1. Eat about every 4 hours or so. This gives your body enough time to use insulin after meals per usual, and then go away so the body can return to a fat-burning mode. 
  1. Go 10-12 hours between dinner and breakfast. This is actually the best time for the body to take a break from needing insulin and go into a fat-burning mode during the night. 

*This does not mean the longer you fast the better! Women in general do not benefit from fasting more than 14 hours a day. Our hormones are just not fans of it.

  1. Get moving! A walk after meals is proven to help bring blood sugar levels down and require less insulin.
  1. Get your sleep. 7-9 hours consistently is very helpful for supporting steady blood sugars.
  1. Get serious about stress management. High stress levels mean higher cortisol levels (the stress hormone), and this triggers the body to release stored glucose. 

Our body essentially thinks we’re being chased by a bear and will need the glucose for energy, but the reality is that it’s just our co-worker Karen who is pissing us off (or something similar). The body doesn’t know the difference between perceived stress and actual physical threats. So anyway…..stress can raise our blood sugar and require insulin to keep it regulated. Make sure you’re incorporating daily practices to relieve your stress and keep your mindset in a good place.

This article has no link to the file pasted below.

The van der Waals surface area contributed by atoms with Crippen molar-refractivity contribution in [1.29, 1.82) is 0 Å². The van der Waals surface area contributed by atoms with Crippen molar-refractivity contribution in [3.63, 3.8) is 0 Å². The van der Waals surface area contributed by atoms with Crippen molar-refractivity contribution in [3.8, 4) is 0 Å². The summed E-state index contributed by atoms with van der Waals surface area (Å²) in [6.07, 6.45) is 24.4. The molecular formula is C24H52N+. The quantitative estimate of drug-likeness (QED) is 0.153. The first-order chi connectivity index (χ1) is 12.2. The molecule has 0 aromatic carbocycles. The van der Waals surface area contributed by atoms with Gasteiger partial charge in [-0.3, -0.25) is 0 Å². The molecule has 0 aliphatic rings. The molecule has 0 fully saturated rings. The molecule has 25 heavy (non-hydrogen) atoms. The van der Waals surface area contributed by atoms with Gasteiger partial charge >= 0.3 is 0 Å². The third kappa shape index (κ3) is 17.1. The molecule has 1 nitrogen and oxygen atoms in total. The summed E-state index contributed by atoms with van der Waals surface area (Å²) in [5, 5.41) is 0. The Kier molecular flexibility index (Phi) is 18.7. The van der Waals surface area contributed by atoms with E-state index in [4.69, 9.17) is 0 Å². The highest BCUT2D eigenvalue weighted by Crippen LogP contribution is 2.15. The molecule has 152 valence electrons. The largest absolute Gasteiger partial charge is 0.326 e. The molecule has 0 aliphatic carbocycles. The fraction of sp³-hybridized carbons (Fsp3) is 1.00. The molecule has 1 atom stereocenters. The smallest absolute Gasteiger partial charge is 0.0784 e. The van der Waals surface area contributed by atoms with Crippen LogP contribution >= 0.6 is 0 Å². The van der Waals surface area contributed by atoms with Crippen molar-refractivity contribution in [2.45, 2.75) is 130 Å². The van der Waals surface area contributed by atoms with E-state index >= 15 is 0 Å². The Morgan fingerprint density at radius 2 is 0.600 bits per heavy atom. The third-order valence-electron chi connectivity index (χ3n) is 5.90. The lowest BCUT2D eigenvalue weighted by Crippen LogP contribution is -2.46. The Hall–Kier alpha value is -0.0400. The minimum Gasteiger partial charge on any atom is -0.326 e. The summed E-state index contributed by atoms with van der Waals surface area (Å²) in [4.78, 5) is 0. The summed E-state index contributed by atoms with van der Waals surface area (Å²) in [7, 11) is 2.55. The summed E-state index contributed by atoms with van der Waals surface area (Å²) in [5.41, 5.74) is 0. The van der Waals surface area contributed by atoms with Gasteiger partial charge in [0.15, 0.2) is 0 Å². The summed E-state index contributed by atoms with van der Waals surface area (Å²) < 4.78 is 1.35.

How can I keep my insulin levels regulated?
Eat about every 4 hours.
Go 10-12 hours between dinner and breakfast. 
Get moving!
Get your sleep.
Get serious about stress management.

Can you reverse insulin resistance?


Insulin resistance is not a permanent state of health and can very much be reversed. 

How do you do this? The very same lifestyle changes you would take to lower insulin levels I mentioned above. 

Some final thoughts:

The conversation surrounding insulin is very similar to balancing blood sugar! And this makes sense because insulin is what tightly regulates are blood sugars 24/7. It’s actually really awesome that the body does this for us and we don’t have to think about it. So, with that being said, make sure you’re living a lifestyle that helps your body do this effectively! 

If you’re ready to dive deep into balancing your blood sugar and regulating insulin levels for weight loss, feeling better, and preventing long-term disease, it’s time to join us for Metabolism Makeover. The secret benefit to having a healthy metabolism is having ROCKING blood sugars!

Stay healthy, 

Coach Elle